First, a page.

One PA ecosystem enters the court fray over fracking waste


By Rachel Martin |

PITTSBURGH — In a sparsely populated township in western Pennsylvania, one ecosystem is attempting to enter a court battle in its own name.

NOVEL MOVE: The Little Mahoning Watershed is attempting to intervene in a lawsuit which could have serious implications on its health.

In Grant Township, Pennsylvania General Energy wants to convert one of its fracking wells into a waste disposal well. It received a permit from the U.S. Environmental Protection agency in March.

Township residents are concerned the fracking waste could contaminate the watershed. All the township’s residents use private wells for their drinking water.

The township passed a Community Bill of Rights Ordinance in June, which would effectively ban such injection wells. It states, in part:

“All residents of Grant Township, along with natural communities and ecosystems within the Township, possess the right to clean air, water, and soil, which shall include the right to be free from activities which may pose potential risks to clean air, water, and soil within the Township, including the depositing of waste from oil and gas extraction.”

Unsurprisingly, PGE filed a federal lawsuit in August. PGE wants the court to overturn the ordinance.

In a novel move, the ecosystem — the Little Mahoning Watershed — filed a motion to intervene in the case in November, asserting that nature has its own rights to “exist and flourish.”

“This represents the first time an ecosystem is seeking to defend its legally enforceable rights to exist and flourish by intervening in a lawsuit,” said Community Environmental Legal Defense Fund Executive Director Thomas Linzey in a news release.

The CELDF has been retained by the township to represent it in the case. From the motion:

“For the Little Mahoning Watershed, its very right to exist is threatened by this litigation. If the Court strikes the ordinance, it would legally eliminate the Watershed’s rights, and also authorize PGE to engage in waste depositing activities that would physically impair those rights.”

The motion was filed by CELDF attorneys, who also represent the township.

The Pennsylvania Supreme Court has used environmental grounds in big ways recently.

Wikipedia image

WRANGLING OVER WASTE: The litigious ecosystem is in Grant Township, Beaver County, highlighted here.

In the Robinson case, decided in December 2013, the court threw out chunks of Act 13 in its 162-page decision. Act 13 attempted to impose statewide uniformity on local regulations. This is the same legislation that established the impact-fees system still in place.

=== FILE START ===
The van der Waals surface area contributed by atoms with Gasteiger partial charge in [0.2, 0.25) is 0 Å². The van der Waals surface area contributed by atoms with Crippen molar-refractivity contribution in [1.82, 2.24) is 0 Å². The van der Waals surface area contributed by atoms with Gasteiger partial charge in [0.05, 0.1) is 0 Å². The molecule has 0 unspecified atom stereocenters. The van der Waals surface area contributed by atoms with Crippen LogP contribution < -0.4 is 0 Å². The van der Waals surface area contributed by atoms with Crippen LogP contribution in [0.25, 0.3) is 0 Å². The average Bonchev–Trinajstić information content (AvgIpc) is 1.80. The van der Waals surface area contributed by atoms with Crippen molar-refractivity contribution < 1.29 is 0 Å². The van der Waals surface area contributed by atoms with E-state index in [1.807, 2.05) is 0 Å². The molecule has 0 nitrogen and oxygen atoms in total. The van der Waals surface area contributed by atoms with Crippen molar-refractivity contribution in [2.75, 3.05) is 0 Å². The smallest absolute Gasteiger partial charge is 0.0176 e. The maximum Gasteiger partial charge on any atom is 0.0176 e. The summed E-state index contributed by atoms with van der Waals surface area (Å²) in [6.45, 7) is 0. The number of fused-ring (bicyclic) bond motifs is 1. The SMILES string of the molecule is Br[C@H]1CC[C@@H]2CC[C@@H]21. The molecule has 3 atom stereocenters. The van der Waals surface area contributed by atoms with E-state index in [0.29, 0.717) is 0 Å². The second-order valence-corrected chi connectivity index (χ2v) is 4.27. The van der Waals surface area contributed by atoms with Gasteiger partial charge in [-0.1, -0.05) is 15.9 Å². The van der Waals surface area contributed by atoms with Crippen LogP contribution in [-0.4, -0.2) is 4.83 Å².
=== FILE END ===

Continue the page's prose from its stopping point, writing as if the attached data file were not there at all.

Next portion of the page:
The court found that parts of the act were unconstitutional, violating the state’s Environmental Rights Amendment found in Article I, Section 27 of the Pennsylvania Constitution.

“The people have a right to clean air, pure water, and to the preservation of the natural, scenic, historic and esthetic values of the environment. Pennsylvania’s public natural resources are the common property of all the people, including generations yet to come. As trustee of these resources, the Commonwealth shall conserve and maintain them for the benefit of all the people.”

In Robinson, the court found “the right articulated is neither meaningless nor merely aspirational.”

The court also seemed a little taken aback by the scope of Act 13 declarations: “Reviewing the amended Act, few could seriously dispute how remarkable a revolution is worked by this legislation upon the existing zoning regimen in Pennsylvania, including residential zones. … local government’s zoning role is reduced to pro forma accommodation … .”

This summer, the Commonwealth Court heard residual issues from the Supreme Court decision. Among other things, it eliminated the Public Utility Commission’s role in reviewing local ordinances. Challenges to local zoning matters must now be taken up locally, in a Court of Common Pleas.

One legal analysis noted, “If the Supreme Court’s ruling asserted the supremacy of local zoning authority over drilling, the Commonwealth Court’s ruling cemented it.”

Chad Nicholson, an organizer with CELDF, said the Community Bill of Rights wasn’t based on zoning rights, but on communities’ rights to make decisions.

Lisa McManus, vice president of legal and general counsel for PGE, said the group doesn’t comment on ongoing litigation.